Lewis Grassic Gibbon

(James Leslie Mitchell)


How I discovered the connection  

In the autumn of 1971 I travelled from Glasgow, where I was a geophysics PhD student, to Aberdeenshire to visit my paternal grandmother in Torphins. We watched on TV the first episode of a new BBC dramatisation of Sunset Song, a book that I had never heard of. As the credits rolled, Granny said You know Leslie Mitchell was a great friend of your grandfather's. I replied in ignorance Who's Leslie Mitchell?

I watched the rest of the serialisation back in Glasgow, and read the first two books of the trilogy A Scots Quair. Of course I was entranced by the language, people, and characterisation, having spent many happy summers as a child being sent away from Clydebank to holiday in Aberdeenshire with my grandparents. I loved the way that my grandparents could switch between the Doric dialect and 'proper English' as appropriate, and quite unselfconsciously.

The dedication to Jean Baxter in Sunset Song rang a bell, as I vaguely knew that she was some sort of relative.

The facts

Jean Baxter, the dedicatee of Sunset Song, was my grandfather James's younger sister. Their parents were:

    George Henderson SMYTH b. 13 Oct 1854, Aberdeen
    Martha Lawrence MCDONALD b. 1849
    Married 30 Jun 1876, Aberdeen

Their children were:

    Francis William SMYTH and Amy SMYTH b. 26 Jan 1879, Aboyne
    James Hugh SMYTHE b. 7 Oct 1882, Aboyne
    Jane Logan Rose (Jean) SMYTH b. 22 Jan 1886, Aboyne

Jean Smyth became Jean Baxter on her marriage to Harold Baxter. They had two sons, Ian (born 1919) and Malcolm (born 1922), and she died in Wokingham, Berkshire on 23 May 1968.

Francis Smyth died in Adelaide, Australia in 1958. His twin sister Amy had died young, in 1911.

Note that it was James Smythe who first appended an extra 'e' to the family name Smyth. This fancier version 'Smythe' is often the butt of jokes, since that surname is often associated in the UK with a certain type of English (not Scottish) snob.

Jean Baxter had moved to the south of England, where she presumably met Leslie Mitchell. I also presume that James Smythe was introduced to Leslie Mitchell through Jean, his younger sister. At any rate, both my grandmother and my Uncle Murray recall that Leslie Mitchell visited them periodically. This would be the period 1928-35, when my grandparents farmed at Barrowsgate, Drumoak.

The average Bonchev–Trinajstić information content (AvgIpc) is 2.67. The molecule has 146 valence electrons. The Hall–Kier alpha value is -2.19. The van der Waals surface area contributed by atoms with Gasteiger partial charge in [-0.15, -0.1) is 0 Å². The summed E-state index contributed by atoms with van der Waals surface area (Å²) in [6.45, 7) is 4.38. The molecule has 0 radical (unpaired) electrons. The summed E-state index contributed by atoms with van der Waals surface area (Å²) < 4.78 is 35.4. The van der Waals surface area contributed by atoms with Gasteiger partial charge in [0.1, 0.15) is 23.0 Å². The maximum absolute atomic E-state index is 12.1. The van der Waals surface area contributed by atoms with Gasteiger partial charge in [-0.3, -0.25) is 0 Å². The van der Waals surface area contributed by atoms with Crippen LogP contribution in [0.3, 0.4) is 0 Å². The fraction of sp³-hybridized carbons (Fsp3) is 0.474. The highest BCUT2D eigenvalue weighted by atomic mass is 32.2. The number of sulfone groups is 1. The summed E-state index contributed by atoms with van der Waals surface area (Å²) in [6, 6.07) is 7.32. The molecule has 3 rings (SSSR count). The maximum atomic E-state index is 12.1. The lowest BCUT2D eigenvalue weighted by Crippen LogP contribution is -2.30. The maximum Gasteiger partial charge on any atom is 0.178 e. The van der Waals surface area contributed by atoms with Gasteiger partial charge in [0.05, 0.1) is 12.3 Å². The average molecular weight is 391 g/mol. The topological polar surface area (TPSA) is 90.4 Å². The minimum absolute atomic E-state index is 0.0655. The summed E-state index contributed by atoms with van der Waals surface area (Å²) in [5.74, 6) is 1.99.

There may be an independent connection between the Smyth(e) family and Mitchell, through Mitchell's schoolmaster Sandy Gray. The schoolmaster moved from a position at Arbuthnott, where he had taught the young Leslie, to Echt.

Characterisation from real life in Sunset Song

Mitchell's biographer Munro (ref) writes of Chris Guthrie:

    Apart from her immediate origins many have wondered on the source of Chris. Those who imagined the author to be a woman were paying tribute to the intuitive understanding of genius. For although all the Grassic Gibbon characters are grounded on reality, and based on experience and observation, creative instinct and poetic insight are of paramount importance. Naturally and inevitably, Mitchell used knowledge acquired and derived from others. A part of Chris comes from his wife, a part from his mother, a part from Jean Baxter, who was an intimate friend and an influence in the development of his writing. Unconscious race memory is always present, but beyond everything else Chris is Leslie Mitchell himself. A character of this stature springs only from profound personal sympathy. Chris is the creature of Grassic Gibbon, she is his voice, and also the voice of the Scottish earth.

Both Jean Baxter and her elder brother James Smythe wrote and published verse in the Doric vernacular. Jean's work was collected in 1928 in A' Ae 'Oo . This title ('All one wool') refers to an imaginary interchange between two farmers, ingeniously written in authentic Doric, using only the five vowels.

Jean and some of the other Baxters are commemorated on the Smythe family cross in Echt kirkyard.

Grassic Gibbon's portrait of Chae Strachan, one of the minor characters, begins thus:

    Chae Strachan ... would start to tell of the terrible smells he'd smelt when he was abroad. For he'd been a fell wandering billy, Chae, in the days before he came back to Scotland and was fee'd his last fee at Netherhill. He'd been in Alaska, looking for gold there, but damn the bit of gold he'd seen, so he'd farmed in California till he was so scunnered of fruit he'd never look an orange or a pear in the face again, not even in a tin. And then he'd gone on to South Africa ...

Given the obvious biographical similarities with my grandfather, the character of Chae (?James) Strachan (?Smythe) may have been drawn, at least in part, on the real James Smythe . Other aspects of James's character - independent, anti-religion, pro-education, left-wing, and profoundly disillusioned by the War - he shared with the fictional Chae Strachan, although many of these characteristics would have been commonplace in working men of the region in the 1920s and 30s. James's experiences of the horrors of trench warfare in the Great War may also have given Leslie Mitchell some of the background information for the development of  Ewan Tavendale, although such memories, even from a north-east peasant farming perspective, would again have been common.

Biographies of J Leslie Mitchell

Munro, Ian S., 1966. Leslie Mitchell: Lewis Grassic Gibbon, Oliver & Boyd, Edinburgh, 224 pp.

See also:

Young, Douglas F., 1973. Beyond the sunset. A study of James Leslie Mitchell (Lewis Grassic Gibbon). Impulse, Aberdeen, 162 pp.

Malcolm, William R. 1984. A blasphemer & reformer. A study of James Leslie Mitchell / Lewis Grassic Gibbon. Aberdeen University Press, Aberdeen, 212 pp.

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